With nearly 350 million ha, Canada has the third-largest forest area in the world, after the Russian Federation and Brazil. Forest cover per capita is among the highest in the world. The boreal forest that spans Canada is said to be the largest continuous forest ecosystem and the most intact forest remaining on Earth. Canada’s total forest area has remained relatively stable since 2000, at 38% of total land area (OECD, 2017d). Deforestation (the permanent loss of forest cover) is relatively low and has remained fairly stable since 2000 (averaging at around 45 000 ha or 0.01% of total forest area annually). Much of this land is being converted for agricultural use; oil and gas development accounted for one-quarter of deforested land in recent years.

Canada is internationally recognised for sound standards for sustainable forest management. By law, all forest harvested on public lands (94% of total forest area) must be regenerated. More than 80% of forest available for timber harvesting is certified as sustainably managed. About 0.5% of forest is harvested annually – less than the area burned by forest fires (1.2%) or damaged by insects (2.5%) (NRCan, 2014).

5.3. Management of water resources

Water resources

Canada is a water-abundant country, possessing about 7% of the world’s renewable resources. As a result, water stress, defined as the ratio of water consumption over total renewables resources, is among the lowest in the OECD (see Basic Statistics). However, water resources are unequally distributed. About 60% of freshwater supply flows northward, away from population centres. Several areas along the southern border have faced high threats to water availability, with abstraction exceeding 40% of available resources (compared to the national average of 1%) (ECCC, 2017). At the same time, higher-than-average rain- and snowfall has led to flooding of agricultural lands and overflows of water management systems in urban areas. Water availability challenges will intensify as population and the economy grow and the climate changes (Warren and Lemmen, 2014).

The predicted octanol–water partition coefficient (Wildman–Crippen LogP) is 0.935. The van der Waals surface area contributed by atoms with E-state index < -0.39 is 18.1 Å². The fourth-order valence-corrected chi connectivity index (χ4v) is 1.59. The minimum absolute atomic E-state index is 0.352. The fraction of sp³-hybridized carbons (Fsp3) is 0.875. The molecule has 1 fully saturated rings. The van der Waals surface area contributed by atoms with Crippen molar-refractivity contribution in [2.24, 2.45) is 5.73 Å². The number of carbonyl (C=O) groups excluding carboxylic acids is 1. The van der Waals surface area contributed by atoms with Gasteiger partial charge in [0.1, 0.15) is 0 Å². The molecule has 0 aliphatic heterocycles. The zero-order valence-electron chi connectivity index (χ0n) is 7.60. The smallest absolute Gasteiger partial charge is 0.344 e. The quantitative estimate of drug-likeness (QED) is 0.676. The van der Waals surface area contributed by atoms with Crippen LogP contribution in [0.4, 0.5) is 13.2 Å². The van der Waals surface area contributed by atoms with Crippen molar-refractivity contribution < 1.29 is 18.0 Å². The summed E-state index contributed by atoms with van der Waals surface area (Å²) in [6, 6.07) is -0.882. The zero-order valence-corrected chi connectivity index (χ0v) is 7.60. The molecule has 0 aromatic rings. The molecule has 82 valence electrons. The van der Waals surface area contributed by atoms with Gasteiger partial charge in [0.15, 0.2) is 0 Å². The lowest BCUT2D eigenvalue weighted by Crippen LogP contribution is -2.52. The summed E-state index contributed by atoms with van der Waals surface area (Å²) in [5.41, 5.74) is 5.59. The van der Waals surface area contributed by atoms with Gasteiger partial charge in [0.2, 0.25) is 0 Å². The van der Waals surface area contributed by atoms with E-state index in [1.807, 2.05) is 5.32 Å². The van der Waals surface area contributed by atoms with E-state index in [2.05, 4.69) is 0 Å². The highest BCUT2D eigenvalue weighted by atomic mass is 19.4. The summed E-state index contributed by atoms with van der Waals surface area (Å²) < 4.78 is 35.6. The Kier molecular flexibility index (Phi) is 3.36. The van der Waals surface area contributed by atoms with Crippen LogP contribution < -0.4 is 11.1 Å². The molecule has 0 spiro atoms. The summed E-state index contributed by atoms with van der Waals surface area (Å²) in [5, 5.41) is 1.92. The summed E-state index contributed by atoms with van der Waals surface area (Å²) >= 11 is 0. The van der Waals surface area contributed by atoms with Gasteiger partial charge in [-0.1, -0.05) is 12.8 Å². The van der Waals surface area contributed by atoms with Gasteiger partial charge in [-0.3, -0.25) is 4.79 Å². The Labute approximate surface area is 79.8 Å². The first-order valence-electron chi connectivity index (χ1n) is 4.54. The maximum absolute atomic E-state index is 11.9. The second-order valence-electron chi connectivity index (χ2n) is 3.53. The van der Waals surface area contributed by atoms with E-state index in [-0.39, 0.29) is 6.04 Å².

Canada is one of the largest water consumers in the OECD. Water use per capita is one of the highest in the OECD (Figure 1.13), and nearly 25% above the OECD average. This reflects low water prices and a “myth of water abundance” in Canada (also see Chapter 5), which results in relatively weak water conservation. Natural resource sectors, such as agriculture, oil and gas, mining and thermal power generation, account for three-quarters of national water consumption. Water consumption decreased by 9% between 2005 and 2013, driven mostly by reduction in thermal power generation and lower demand of the manufacturing sector. Residential water consumption has also dropped, driven by improved technology and water conservation programmes. The largest increase occurred in the mining and oil and gas industry (Figure 1.13).

Figure 1.13. Canada is among the largest water consumers in the OECD

Water quality

Water quality is generally fair to good in Canada. However, nearly one-fifth of monitored water sites register marginal or poor water quality (Figure 1.14). Major threats to freshwater quality include nutrient pollution from agricultural and urban wastewater sources, persistent toxic substances and emerging chemicals of concern from urban and industrial sources.

Figure 1.14. Water quality is unsatisfactory in more than half of monitored freshwater sites

Water management